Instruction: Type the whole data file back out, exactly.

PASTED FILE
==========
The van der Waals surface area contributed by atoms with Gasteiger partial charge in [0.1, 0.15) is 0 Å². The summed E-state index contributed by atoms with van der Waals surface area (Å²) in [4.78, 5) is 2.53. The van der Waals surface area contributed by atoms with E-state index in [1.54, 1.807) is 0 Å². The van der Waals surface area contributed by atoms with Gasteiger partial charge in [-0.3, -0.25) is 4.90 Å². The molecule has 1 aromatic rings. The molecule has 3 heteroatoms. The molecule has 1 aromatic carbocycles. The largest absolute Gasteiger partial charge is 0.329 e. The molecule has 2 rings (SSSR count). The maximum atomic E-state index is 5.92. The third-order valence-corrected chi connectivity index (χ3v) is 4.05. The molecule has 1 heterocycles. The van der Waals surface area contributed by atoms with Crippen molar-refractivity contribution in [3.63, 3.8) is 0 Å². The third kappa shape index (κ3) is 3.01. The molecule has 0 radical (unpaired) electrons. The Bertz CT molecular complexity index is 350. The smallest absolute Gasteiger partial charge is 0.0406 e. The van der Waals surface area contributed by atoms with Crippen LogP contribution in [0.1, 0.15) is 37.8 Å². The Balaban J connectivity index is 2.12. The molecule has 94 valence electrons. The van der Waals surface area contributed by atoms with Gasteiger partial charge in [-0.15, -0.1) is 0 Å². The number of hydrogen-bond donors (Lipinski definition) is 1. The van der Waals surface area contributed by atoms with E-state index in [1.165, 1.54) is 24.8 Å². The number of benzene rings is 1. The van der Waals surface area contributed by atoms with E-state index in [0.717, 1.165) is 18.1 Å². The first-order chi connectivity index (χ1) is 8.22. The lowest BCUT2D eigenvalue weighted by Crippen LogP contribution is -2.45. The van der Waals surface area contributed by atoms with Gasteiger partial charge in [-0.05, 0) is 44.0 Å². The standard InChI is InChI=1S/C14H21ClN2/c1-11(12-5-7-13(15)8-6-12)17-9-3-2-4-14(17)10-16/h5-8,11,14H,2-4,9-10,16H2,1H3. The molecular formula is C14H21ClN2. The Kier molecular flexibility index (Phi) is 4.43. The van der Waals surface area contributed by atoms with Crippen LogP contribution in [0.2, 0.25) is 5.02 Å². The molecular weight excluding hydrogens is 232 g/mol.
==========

The van der Waals surface area contributed by atoms with Gasteiger partial charge in [0.1, 0.15) is 0 Å². The summed E-state index contributed by atoms with van der Waals surface area (Å²) in [4.78, 5) is 2.53. The van der Waals surface area contributed by atoms with E-state index in [1.54, 1.807) is 0 Å². The van der Waals surface area contributed by atoms with Gasteiger partial charge in [-0.3, -0.25) is 4.90 Å². The molecule has 1 aromatic rings. The molecule has 3 heteroatoms. The molecule has 1 aromatic carbocycles. The largest absolute Gasteiger partial charge is 0.329 e. The molecule has 2 rings (SSSR count). The maximum atomic E-state index is 5.92. The third-order valence-corrected chi connectivity index (χ3v) is 4.05. The molecule has 1 heterocycles. The van der Waals surface area contributed by atoms with Crippen molar-refractivity contribution in [3.63, 3.8) is 0 Å². The third kappa shape index (κ3) is 3.01. The molecule has 0 radical (unpaired) electrons. The Bertz CT molecular complexity index is 350. The smallest absolute Gasteiger partial charge is 0.0406 e. The van der Waals surface area contributed by atoms with Crippen LogP contribution in [0.1, 0.15) is 37.8 Å². The Balaban J connectivity index is 2.12. The molecule has 94 valence electrons. The van der Waals surface area contributed by atoms with Gasteiger partial charge in [-0.15, -0.1) is 0 Å². The number of hydrogen-bond donors (Lipinski definition) is 1. The van der Waals surface area contributed by atoms with E-state index in [1.165, 1.54) is 24.8 Å². The number of benzene rings is 1. The van der Waals surface area contributed by atoms with E-state index in [0.717, 1.165) is 18.1 Å². The first-order chi connectivity index (χ1) is 8.22. The lowest BCUT2D eigenvalue weighted by Crippen LogP contribution is -2.45. The van der Waals surface area contributed by atoms with Gasteiger partial charge in [-0.05, 0) is 44.0 Å². The standard InChI is InChI=1S/C14H21ClN2/c1-11(12-5-7-13(15)8-6-12)17-9-3-2-4-14(17)10-16/h5-8,11,14H,2-4,9-10,16H2,1H3. The molecular formula is C14H21ClN2. The Kier molecular flexibility index (Phi) is 4.43. The van der Waals surface area contributed by atoms with Crippen LogP contribution in [0.2, 0.25) is 5.02 Å². The molecular weight excluding hydrogens is 232 g/mol.